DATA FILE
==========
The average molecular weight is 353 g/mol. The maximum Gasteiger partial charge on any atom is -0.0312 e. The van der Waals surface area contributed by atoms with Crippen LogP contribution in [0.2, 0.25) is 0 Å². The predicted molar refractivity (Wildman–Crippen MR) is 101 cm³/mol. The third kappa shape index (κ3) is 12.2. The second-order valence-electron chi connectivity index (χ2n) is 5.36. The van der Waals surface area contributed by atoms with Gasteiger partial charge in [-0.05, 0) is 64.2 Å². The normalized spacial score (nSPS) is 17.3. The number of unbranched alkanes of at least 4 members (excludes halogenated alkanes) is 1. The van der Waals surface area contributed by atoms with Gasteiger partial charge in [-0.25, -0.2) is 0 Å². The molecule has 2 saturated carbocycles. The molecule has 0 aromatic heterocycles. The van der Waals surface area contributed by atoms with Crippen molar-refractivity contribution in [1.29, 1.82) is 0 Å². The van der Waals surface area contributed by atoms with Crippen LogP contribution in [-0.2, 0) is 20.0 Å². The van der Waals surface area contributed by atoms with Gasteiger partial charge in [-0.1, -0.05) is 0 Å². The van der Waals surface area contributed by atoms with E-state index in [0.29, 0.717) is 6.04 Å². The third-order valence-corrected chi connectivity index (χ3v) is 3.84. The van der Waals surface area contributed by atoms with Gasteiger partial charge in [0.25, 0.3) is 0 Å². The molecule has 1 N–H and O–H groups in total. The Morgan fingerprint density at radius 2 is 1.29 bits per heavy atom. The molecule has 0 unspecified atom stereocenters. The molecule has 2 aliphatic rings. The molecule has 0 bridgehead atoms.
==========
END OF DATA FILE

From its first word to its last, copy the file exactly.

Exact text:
The average molecular weight is 353 g/mol. The maximum Gasteiger partial charge on any atom is -0.0312 e. The van der Waals surface area contributed by atoms with Crippen LogP contribution in [0.2, 0.25) is 0 Å². The predicted molar refractivity (Wildman–Crippen MR) is 101 cm³/mol. The third kappa shape index (κ3) is 12.2. The second-order valence-electron chi connectivity index (χ2n) is 5.36. The van der Waals surface area contributed by atoms with Gasteiger partial charge in [-0.05, 0) is 64.2 Å². The normalized spacial score (nSPS) is 17.3. The number of unbranched alkanes of at least 4 members (excludes halogenated alkanes) is 1. The van der Waals surface area contributed by atoms with Gasteiger partial charge in [-0.25, -0.2) is 0 Å². The molecule has 2 saturated carbocycles. The molecule has 0 aromatic heterocycles. The van der Waals surface area contributed by atoms with Crippen molar-refractivity contribution in [1.29, 1.82) is 0 Å². The van der Waals surface area contributed by atoms with Crippen LogP contribution in [-0.2, 0) is 20.0 Å². The van der Waals surface area contributed by atoms with Gasteiger partial charge in [-0.1, -0.05) is 0 Å². The van der Waals surface area contributed by atoms with E-state index in [0.29, 0.717) is 6.04 Å². The third-order valence-corrected chi connectivity index (χ3v) is 3.84. The van der Waals surface area contributed by atoms with Gasteiger partial charge in [0.25, 0.3) is 0 Å². The molecule has 1 N–H and O–H groups in total. The Morgan fingerprint density at radius 2 is 1.29 bits per heavy atom. The molecule has 0 unspecified atom stereocenters. The molecule has 2 aliphatic rings. The molecule has 0 bridgehead atoms.